He added that no blame was passed on to local farmers for their practice of synthetic fertilizers, as this was how they were taught, but for the home gardeners, organic practices should be the first preference.

Sahabdool said, “Synthetic chemicals will do more harm than good in the long run, as you bring on more things than you take out, which creates an endless cycle of wastage and water pollution which becomes toxic when entered the streams, and watercourses.”

He also strived to be 100% organic as it’s better for the world.

“So, I try to be environmentally conscious because I know you can grow crops without using any synthetic fertilizers. I teach ways in which crops can be fertilized crops without purchasing blue powders which tends to be very potent; yet, no plant can actually suck up all.”

Hudson, Awninings

Process of carrot growing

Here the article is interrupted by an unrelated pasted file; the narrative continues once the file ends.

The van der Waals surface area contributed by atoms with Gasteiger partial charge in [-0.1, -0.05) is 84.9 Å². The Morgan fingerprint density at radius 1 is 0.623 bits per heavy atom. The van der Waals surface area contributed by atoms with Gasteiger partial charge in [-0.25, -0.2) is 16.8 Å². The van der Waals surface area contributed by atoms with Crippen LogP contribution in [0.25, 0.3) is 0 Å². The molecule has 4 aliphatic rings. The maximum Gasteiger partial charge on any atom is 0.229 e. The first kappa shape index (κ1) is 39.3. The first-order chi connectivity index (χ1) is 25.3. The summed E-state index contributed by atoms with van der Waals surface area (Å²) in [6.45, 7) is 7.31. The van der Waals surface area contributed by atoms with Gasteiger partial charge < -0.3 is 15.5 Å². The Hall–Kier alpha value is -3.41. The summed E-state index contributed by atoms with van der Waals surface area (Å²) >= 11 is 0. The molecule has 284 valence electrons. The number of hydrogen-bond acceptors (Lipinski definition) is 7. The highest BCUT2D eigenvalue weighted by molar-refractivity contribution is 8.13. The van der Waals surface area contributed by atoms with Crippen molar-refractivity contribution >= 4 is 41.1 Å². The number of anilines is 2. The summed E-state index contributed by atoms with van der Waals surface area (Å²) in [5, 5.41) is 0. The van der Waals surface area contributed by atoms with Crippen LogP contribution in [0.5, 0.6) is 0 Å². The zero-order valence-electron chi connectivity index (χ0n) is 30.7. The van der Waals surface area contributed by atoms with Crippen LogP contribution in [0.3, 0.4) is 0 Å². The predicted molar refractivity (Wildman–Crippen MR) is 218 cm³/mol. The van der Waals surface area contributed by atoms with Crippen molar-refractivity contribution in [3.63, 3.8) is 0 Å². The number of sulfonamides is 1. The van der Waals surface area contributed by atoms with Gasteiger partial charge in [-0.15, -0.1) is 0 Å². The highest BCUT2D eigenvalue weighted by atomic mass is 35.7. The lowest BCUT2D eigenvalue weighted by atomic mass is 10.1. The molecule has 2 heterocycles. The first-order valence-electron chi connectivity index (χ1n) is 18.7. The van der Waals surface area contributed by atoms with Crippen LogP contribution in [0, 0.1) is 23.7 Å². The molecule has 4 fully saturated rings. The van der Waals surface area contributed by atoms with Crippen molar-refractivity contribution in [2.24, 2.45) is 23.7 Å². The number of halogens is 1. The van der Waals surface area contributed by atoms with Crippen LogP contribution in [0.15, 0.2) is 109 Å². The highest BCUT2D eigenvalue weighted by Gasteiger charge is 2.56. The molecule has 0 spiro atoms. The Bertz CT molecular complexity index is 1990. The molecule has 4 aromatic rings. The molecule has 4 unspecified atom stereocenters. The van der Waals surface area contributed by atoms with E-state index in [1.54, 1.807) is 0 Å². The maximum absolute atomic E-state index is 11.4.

Carrots though not tropical were not that difficult to grow. Sahabdool gave a brief synopsis.

“Use a pigtail bucket or any container at minimum six inches deep that you may have and apply five one-inch drainage holes, which could be applied with a drill or anything hot.”

He said that the roots need moisture but still required drainage as plants were not designed to sit in water. “Water that comes from the atmosphere was filled with oxygen and when it enters the soil, there’s no more oxygen there, and if it sits, it gets stagnant which causes the roots to rot.”

Compost was another important factor that could be made from kitchen scraps, grass and other clippings. “This also cuts costs which may deter any beginner from gardening, as garden soil was usually expensive.”

Sahabdool said, “The carrots shown on Facebook were Danvers brand and were seven to eight inches long. It also compromised of 50 % garden soil, 40% compost and 10%pro mix which was mixed into the bucket.

He shared one trick; that seeds should not be placed any deeper than your first knuckle on the index finger. “It’s better too shallow than too deep, as if it’s too deep they can’t push up on the soil.”

Carrots were cold-weather crops but with the right guide, it’s possible to grow in your backyard.